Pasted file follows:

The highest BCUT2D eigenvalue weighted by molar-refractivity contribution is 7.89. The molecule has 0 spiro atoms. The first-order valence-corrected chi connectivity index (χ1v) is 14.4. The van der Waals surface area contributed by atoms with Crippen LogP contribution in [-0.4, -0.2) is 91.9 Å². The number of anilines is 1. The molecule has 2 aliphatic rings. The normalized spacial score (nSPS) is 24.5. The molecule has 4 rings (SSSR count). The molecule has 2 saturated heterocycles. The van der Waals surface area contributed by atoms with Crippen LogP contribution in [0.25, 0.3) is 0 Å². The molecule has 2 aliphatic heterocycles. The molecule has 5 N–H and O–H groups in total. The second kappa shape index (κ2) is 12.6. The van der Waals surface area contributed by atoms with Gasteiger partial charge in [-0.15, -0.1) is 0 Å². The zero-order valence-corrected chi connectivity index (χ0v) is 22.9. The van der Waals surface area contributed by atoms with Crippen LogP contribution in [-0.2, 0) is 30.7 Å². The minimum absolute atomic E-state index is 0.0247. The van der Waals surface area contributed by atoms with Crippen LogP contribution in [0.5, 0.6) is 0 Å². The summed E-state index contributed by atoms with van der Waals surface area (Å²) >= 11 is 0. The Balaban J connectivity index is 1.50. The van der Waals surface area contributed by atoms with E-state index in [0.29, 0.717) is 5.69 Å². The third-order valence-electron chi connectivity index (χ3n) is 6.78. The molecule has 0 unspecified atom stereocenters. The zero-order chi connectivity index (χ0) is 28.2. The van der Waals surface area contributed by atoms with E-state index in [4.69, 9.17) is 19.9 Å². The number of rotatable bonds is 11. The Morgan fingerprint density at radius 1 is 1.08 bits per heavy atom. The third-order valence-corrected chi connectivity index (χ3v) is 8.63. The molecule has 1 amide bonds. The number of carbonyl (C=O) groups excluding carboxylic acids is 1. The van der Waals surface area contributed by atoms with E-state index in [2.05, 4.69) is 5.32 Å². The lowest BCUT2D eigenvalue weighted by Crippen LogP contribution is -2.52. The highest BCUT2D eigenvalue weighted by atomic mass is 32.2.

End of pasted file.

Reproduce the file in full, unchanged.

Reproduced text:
The highest BCUT2D eigenvalue weighted by molar-refractivity contribution is 7.89. The molecule has 0 spiro atoms. The first-order valence-corrected chi connectivity index (χ1v) is 14.4. The van der Waals surface area contributed by atoms with Crippen LogP contribution in [-0.4, -0.2) is 91.9 Å². The number of anilines is 1. The molecule has 2 aliphatic rings. The normalized spacial score (nSPS) is 24.5. The molecule has 4 rings (SSSR count). The molecule has 2 saturated heterocycles. The van der Waals surface area contributed by atoms with Crippen LogP contribution in [0.25, 0.3) is 0 Å². The molecule has 2 aliphatic heterocycles. The molecule has 5 N–H and O–H groups in total. The second kappa shape index (κ2) is 12.6. The van der Waals surface area contributed by atoms with Gasteiger partial charge in [-0.15, -0.1) is 0 Å². The zero-order valence-corrected chi connectivity index (χ0v) is 22.9. The van der Waals surface area contributed by atoms with Crippen LogP contribution in [-0.2, 0) is 30.7 Å². The minimum absolute atomic E-state index is 0.0247. The van der Waals surface area contributed by atoms with Crippen LogP contribution in [0.5, 0.6) is 0 Å². The summed E-state index contributed by atoms with van der Waals surface area (Å²) >= 11 is 0. The Balaban J connectivity index is 1.50. The van der Waals surface area contributed by atoms with E-state index in [0.29, 0.717) is 5.69 Å². The third-order valence-electron chi connectivity index (χ3n) is 6.78. The molecule has 0 unspecified atom stereocenters. The zero-order chi connectivity index (χ0) is 28.2. The van der Waals surface area contributed by atoms with E-state index in [4.69, 9.17) is 19.9 Å². The number of rotatable bonds is 11. The Morgan fingerprint density at radius 1 is 1.08 bits per heavy atom. The third-order valence-corrected chi connectivity index (χ3v) is 8.63. The molecule has 1 amide bonds. The number of carbonyl (C=O) groups excluding carboxylic acids is 1. The van der Waals surface area contributed by atoms with E-state index in [2.05, 4.69) is 5.32 Å². The lowest BCUT2D eigenvalue weighted by Crippen LogP contribution is -2.52. The highest BCUT2D eigenvalue weighted by atomic mass is 32.2.